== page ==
One of the reasons why I feel so passionately about children spending time in nature is that it makes them more likely to protect the environment as adults. Many of our first, most cherished childhood memories originate from direct experiences in nature together with a parent, grandparent or other relative. Adults are effectively children’s gatekeepers to nature. This is important to keep in mind since kids today have considerably less freedom to play outside by themselves than their parents did.
I’ve thought about this a lot lately, partly because my Dad recently asked me where my love for nature came from. He was puzzled because he doesn’t necessarily identify himself as an outdoorsy person, nor did he think that he and my mom had exposed me much to nature when I was little. He was wrong. My mom loved (and still loves) gardening and going for long walks in the woods. As a family we skied every winter (cross country and downhill – I grew up in Scandinavia, after all!), swam in the lake in the summer and went camping just about every year. Most importantly, they gave me the freedom to roam in the big woods behind our house with my friends, long before the term “free-range” was ever applied to children.
But they weren’t the only ones who shaped me and nurtured my inner naturalist. Knowingly or not, so did my paternal grandparents. They didn’t really fit the mold of outdoorsy people either. Neither one of them was particularly fit – my grandpa had a pot belly and smoked a pipe for most of his life. They didn’t do any sports (unless you count watching cross-country skiing during the Olympics). They didn’t even own bikes. But they did enjoy what Scandinavians call friluftsliv, which loosely translates to “open air life.”
The concept of friluftsliv is deeply embedded in Scandinavian culture and means that nature is embraced as a source of recreation and a place for restoration. For many people, like my grandparents, it is in fact a way of life.
So how exactly did my grandparents become my outdoor mentors?
They grew a garden. It wasn’t big, but it had a big red currant bush and enough wild strawberries to keep a small child occupied for days on end. Helping my grandma harvest vegetables and turning berries into jams and pies gave me an appreciation for the ways nature sustains us.
They took me places. If my grandparents had me for the day, a road trip was often on our agenda, especially in the summertime. I can safely say that if there was a nature preserve, cultural heritage site or city park worth seeing within a couple of hours drive, we probably went to it. These places will forever live on in my heart.
They played outside with me. My grandparents never told me it was too cold, too wet or too windy to play outside. Instead, my grandma built tunnels in the snow and had snow ball fights with me.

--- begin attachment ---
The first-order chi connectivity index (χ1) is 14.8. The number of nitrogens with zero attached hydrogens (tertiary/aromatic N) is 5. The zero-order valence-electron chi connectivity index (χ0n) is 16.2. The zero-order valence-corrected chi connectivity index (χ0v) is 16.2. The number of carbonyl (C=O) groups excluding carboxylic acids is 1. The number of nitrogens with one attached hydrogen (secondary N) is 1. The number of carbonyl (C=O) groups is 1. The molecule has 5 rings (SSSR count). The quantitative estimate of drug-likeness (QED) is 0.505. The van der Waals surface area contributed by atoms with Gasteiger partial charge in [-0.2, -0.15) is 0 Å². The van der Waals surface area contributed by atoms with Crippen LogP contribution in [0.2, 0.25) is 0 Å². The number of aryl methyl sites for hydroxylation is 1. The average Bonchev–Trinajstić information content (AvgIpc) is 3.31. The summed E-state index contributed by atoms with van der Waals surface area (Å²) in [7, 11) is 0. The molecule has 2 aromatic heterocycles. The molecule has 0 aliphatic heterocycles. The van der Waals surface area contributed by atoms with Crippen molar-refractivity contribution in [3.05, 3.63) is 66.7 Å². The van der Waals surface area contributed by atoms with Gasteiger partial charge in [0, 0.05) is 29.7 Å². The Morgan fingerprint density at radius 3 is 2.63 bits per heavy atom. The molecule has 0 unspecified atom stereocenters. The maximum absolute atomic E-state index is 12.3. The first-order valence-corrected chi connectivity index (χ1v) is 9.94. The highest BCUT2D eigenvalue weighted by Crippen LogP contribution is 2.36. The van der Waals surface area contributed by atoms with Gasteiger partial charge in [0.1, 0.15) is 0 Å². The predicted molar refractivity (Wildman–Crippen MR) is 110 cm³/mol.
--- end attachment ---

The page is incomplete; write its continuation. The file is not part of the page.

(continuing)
They taught me about plants and birds. The reason why I know many of the common wildflowers and bird species in Scandinavia isn’t that I learned about them in school. It’s the fact that my grandparents loved feeding birds from their patio in the winter and picked flowers with me in the summer.
They loved picnics. Whenever we went on a trip – big or small – my grandparents would bring a small backpack with coffee, hot chocolate, sandwiches, cinnamon rolls and cookies. Our picnics were a special treat that made me develop a love for eating outside.
They walked with me. My grandparents were, as I mentioned earlier, not particularly athletic but they loved a good walk in the woods – and they walked often. I learned to walk with them early on, which made me resilient. By the time I was three, I was able to hike long distances by myself.
I’m telling you this story to prove that you don’t need a garage full of expensive gear to get a child hooked on nature. You don’t have to go on big adventures to exotic locations. You don’t need a ton of money. You don’t even have to be particularly athletic. Those things are all nice, of course. But really, all you need is a caring adult that’s willing to take a child outside.
My grandpa passed away when I was in high school but my grandma lived to be 85. When I sat by her side last fall as she was fading away from cancer and dementia, we revisited in our conversations many of the places she and grandpa had taken me to when I was little. That was proof to me that many of our best memories are not only created in nature. They are also the last memories to leave us.